Facebook Sued for Allegedly Using Your Private Messages to Trigger Ads
Grow Your Business, Not Your Inbox
An Arkansas lawyer and political blogger has sued Facebook for allegedly using data from private messages to target ads.
Matt Campbell, author of the left-leaning muckraking site the Blue Hog Report, filed a class-action complaint on Monday in the U.S. District Court for the Northern District of California.
Campbell is suing the tech giant alongside co-plaintiff Michael Hurley, an Oregon resident who was unavailable for comment.
The core of their complaint concerns the access advertisers have to messages. From the complaint:
Contrary to its representations, "private" Facebook messages are systematically intercepted by the Company in an effort to learn the contents of the users' communications... This practice...enables Facebook to mine user data and profit from those data by sharing them with third parties -- namely, advertisers, marketers, and other data aggregators.
A Facebook spokesperson told Business Insider, "We continue to believe the allegations in this lawsuit have no merit and we will defend ourselves vigorously."
Campbell and Hurley's case is essentially based on Facebook's alleged lack of transparency regarding the tally of a company's "likes" on its network.
An advertiser can only send ads to a user if that user has some connection to the brand in question. A connection can include group membership or a "like" of that brand's corporate page.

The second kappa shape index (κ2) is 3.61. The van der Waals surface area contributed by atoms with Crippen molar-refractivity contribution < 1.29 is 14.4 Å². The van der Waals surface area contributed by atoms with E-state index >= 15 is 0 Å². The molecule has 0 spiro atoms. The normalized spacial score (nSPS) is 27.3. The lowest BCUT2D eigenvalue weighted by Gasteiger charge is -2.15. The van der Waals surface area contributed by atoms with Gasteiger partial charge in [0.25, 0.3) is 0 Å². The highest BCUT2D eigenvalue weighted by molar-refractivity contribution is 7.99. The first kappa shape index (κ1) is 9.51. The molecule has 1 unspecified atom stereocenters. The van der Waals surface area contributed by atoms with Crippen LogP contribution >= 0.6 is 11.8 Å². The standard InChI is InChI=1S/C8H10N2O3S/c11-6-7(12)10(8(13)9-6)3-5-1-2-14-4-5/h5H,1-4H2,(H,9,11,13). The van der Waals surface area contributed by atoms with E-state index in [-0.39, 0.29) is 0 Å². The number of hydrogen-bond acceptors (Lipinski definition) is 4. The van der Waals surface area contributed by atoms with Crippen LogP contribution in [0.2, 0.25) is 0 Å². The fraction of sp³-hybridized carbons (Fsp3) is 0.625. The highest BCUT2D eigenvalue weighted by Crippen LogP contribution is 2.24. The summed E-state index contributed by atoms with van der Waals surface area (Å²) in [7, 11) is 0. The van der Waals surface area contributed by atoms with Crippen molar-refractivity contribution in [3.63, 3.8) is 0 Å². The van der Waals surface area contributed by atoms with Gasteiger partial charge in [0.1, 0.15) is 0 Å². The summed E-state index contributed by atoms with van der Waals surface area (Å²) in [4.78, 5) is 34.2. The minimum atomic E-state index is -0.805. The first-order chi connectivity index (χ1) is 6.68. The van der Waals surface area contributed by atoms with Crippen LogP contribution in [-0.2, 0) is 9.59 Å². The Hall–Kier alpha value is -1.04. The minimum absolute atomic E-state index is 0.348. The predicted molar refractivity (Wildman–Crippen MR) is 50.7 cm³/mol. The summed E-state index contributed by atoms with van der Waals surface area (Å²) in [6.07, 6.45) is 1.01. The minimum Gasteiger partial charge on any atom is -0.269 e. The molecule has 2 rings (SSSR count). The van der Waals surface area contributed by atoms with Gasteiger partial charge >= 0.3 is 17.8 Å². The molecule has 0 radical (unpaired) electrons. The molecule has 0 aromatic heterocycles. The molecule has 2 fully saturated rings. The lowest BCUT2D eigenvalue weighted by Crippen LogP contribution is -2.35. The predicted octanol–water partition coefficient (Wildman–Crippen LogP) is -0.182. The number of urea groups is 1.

Hacker News revealed back in Oct. 2012 that a shared link within a private message between Facebook users also counts toward the total. Facebook admitted this to the Wall Street Journal in that publication's follow-up story. In that same response, Facebook said that "absolutely no private information has been exposed." Users can create as many likes as they want by sending links in messages, even if they don't actually like a page.
Now, Campbell and Hurley are accusing Facebook of invading users' privacy by reading personal messages without their consent.
This past October, Campbell sued Arkansas Lt. Gov. Mark Darr for violating the Freedom of Information Act when he refused to release his personal cell phone number in response to an open records request.
Campbell previously used his blog to point out problems in Darr's campaign finance records, highlighting illegal funding and dubious expenses. Darr ended his congressional bid after just 17 days due to the controversy Campbell's report created.
Campbell and Hurley are asking the court to make Facebook change its policy of scanning links from private messages, and give a monetary award for users whose messages were scanned.